Mel Gibson first made his name with 1979's "Mad Max." Credit: Provided
If you're like most people, you've probably ditched DVD and Blu-ray and do the majority of your home entertainment viewing with streaming. This is a shame, but that's for another column. But if you must dial up whatever Netflix or Hulu has on purest whim, here's some ways to make your viewing productive:
‘Mad Max’ Netflix Instant
This year’s Comic-Con went out on a high, courtesy of a reliably high-octane teaser for next summer’s reboot of “Mad Max.” Thankfully the blockbuster, subtitled “Fury Road,” will be directed by George Miller, who did the originals. In fact, those originals still hold up, even by today’s hypercutting action standards. And luckily they’re new to Netflix Instant.
Amazingly, the 1979 dystopian original — in which Mel Gibson’s Australian family man transforms into a hotheaded nomad — only saw a limited release in the U.S. (Its even better sequel, called “Mad Max 2” everywhere else, had to be called “The Road Warrior” here, because few knew who Mad Max was.)
Yet it had a profound effect on the way action cinema was made. George Miller’s style was, for the time, uncommonly kinetic. He favors fast cuts, but they’re not just about speed: Every image is bold, the camera often pushing uncomfortably close to the punkish grotesques who drive Gibson’s police officer to the brink. Every shot is precise and in the right place, which is to say often nailed down to cars hurtling down endless outback highways.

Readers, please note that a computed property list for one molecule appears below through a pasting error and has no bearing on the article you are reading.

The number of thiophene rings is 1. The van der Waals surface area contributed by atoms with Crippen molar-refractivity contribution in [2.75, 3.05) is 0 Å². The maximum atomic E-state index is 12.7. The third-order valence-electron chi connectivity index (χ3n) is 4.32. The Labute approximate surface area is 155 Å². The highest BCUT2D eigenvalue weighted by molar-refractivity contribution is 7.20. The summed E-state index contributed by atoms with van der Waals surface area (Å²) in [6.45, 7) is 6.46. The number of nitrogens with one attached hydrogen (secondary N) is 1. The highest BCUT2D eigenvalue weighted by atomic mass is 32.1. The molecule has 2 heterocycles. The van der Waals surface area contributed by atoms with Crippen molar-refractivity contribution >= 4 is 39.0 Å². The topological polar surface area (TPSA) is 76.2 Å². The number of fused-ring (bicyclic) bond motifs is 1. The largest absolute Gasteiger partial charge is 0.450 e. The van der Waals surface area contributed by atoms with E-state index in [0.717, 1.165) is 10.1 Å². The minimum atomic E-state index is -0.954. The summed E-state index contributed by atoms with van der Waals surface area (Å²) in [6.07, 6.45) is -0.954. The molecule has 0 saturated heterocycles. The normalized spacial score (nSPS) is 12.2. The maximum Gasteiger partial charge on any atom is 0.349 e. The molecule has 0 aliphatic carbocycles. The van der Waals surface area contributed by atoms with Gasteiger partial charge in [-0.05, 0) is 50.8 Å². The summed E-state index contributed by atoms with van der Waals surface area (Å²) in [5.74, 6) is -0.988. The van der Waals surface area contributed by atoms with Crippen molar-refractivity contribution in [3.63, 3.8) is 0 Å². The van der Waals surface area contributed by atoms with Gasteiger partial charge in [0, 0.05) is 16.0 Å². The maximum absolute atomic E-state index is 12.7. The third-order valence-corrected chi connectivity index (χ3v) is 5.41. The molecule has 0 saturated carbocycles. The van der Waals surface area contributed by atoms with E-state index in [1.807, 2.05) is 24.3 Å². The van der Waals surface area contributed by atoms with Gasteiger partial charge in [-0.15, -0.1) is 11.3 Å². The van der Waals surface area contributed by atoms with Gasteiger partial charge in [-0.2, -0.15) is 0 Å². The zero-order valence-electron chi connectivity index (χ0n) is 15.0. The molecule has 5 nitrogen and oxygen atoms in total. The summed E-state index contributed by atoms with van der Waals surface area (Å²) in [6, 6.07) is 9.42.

Today’s action films rarely have “Mad Max”’s precision, which is why the reboot’s trailer — which replaces Gibson with Tom Hardy, and also boasts a shaved-headed Charlize Theron — was so exciting: It looks like the kind of thriller you can actually follow. But in the meantime, the original films will more than tide one over.
Philip Seymour Hoffman played a charismatic cult leader in "The Master." Credit: TWC
‘The Master’ Netflix Instant
The only new Philip Seymour Hoffman performances we have left are in “Hunger Game” sequels, but he’s the kind of actor whose work rewards revisits. One of his most charismatic turns was in Paul Thomas Anderson’s gargantuan whatzit, with the late actor playing an L. Ron Hubbard-esque cult leader who finds himself mystified by a feral, untameable and very horny veteran (Joaquin Phoenix). The film rewards repeated viewing, but not because the plot is hard to follow (it isn’t). It’s not clear what Anderson’s getting at, which is the secret to its unique power.